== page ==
This Sunday Forum is in response to the letter to the editor “Teacher pay ‘enough’” (Apr. 7).
The letter writer has ignored several critical considerations. In the “red state” of Oklahoma, teachers went without pay raises for 10 years while experiencing increased costs of living during that time. The pay increases they will receive won’t make up for the losses in purchasing power those teachers experienced during the years without a pay raise.
In the red state of North Carolina the predominately conservative legislature removed the incentive for teachers to pursue a master degree by eliminating financial incentives for teachers furthering their education. The patronizing comment that some computer teachers “are no more than proctors” unfairly suggests those teachers play the unimportant role of overly-compensated, surrogate parents.
I am a high school social studies teacher in Onslow County. Many teachers do not understand how out of touch teachers look to the normal citizen voter. I cannot fault anyone trying to earn a bigger paycheck, but realize how you “look” to the average citizen.
As a public servant, how can you justify a salary that is above the medium income or at least comparable to your private sector counterpart? Public school teachers are paid more than their private school teachers. The median household income in NC is $50,500. Teachers look greedy by asking for a salary that is above what the average citizen makes. It tells the voter, “We need you to pay more taxes, to pay for an increase in my check.”
Teachers are paid based on years of experience and amount of education – not performance. Student achievement, student growth, responsibilities at school, professional achievements, experience, etc. all need to be factored into an individual evaluation to determine raises for teachers. I am frustrated that less effective teachers get paid more than me just because they have been a teacher for more years and have a master degree.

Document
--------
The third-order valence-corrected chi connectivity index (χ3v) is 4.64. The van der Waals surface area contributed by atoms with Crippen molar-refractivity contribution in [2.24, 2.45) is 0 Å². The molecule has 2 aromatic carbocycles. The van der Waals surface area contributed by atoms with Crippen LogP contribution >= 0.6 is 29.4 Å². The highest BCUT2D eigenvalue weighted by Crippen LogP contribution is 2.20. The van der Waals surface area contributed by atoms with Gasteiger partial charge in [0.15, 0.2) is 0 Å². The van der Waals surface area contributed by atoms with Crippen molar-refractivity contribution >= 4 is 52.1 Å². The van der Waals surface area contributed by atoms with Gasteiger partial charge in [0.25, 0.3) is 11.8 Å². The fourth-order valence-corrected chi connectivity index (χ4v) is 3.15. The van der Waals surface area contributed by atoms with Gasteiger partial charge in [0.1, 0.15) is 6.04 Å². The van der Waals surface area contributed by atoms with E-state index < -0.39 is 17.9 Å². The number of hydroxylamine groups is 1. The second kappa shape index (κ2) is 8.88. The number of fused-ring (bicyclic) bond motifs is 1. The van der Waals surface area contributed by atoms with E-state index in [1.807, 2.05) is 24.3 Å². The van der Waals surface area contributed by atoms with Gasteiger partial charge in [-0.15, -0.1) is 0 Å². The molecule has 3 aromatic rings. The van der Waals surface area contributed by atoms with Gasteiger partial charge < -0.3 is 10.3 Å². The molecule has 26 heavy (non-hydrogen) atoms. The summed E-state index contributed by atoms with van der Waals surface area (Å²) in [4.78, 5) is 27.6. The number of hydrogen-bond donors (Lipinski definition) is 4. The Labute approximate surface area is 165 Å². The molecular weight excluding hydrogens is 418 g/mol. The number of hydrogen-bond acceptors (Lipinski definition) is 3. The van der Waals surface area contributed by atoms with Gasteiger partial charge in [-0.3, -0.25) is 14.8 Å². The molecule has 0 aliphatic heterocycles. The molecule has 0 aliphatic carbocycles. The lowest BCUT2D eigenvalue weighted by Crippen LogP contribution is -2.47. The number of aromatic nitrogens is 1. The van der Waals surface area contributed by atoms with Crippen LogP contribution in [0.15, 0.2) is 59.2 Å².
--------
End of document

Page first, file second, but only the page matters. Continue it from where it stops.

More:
Compared to private sector workers, teachers have amazing benefits. Teachers were up in arms over having to pay $30 a month for an insurance plan. Most private sector workers have to pay for half of their insurance premium. Yes, teachers contribute to the state retirement plan. However, if a teacher serves 30 years, they will receive a guaranteed benefit not just the amount that they contributed.
In the private sector, raises average only 2-4 percent per year. Teachers complain when they get an average 5-7 percent. I, myself, have received a 33 percent raise in the 8 years I have been teaching. During the same period, my wife, working in the private sector, has only gotten a raise by achieving promotions.
Again, I do not demean any worker for striving for a better contract with their employer. Just remember who are our employers – the parents and taxpayers. They do not understand how teachers can ask for more money when they are not seeing a return on their investment. As a teacher, I am guilty of using the phrase “In the real world,” but teachers cannot begin to use that phrase when their pay is not based on anything like the real world.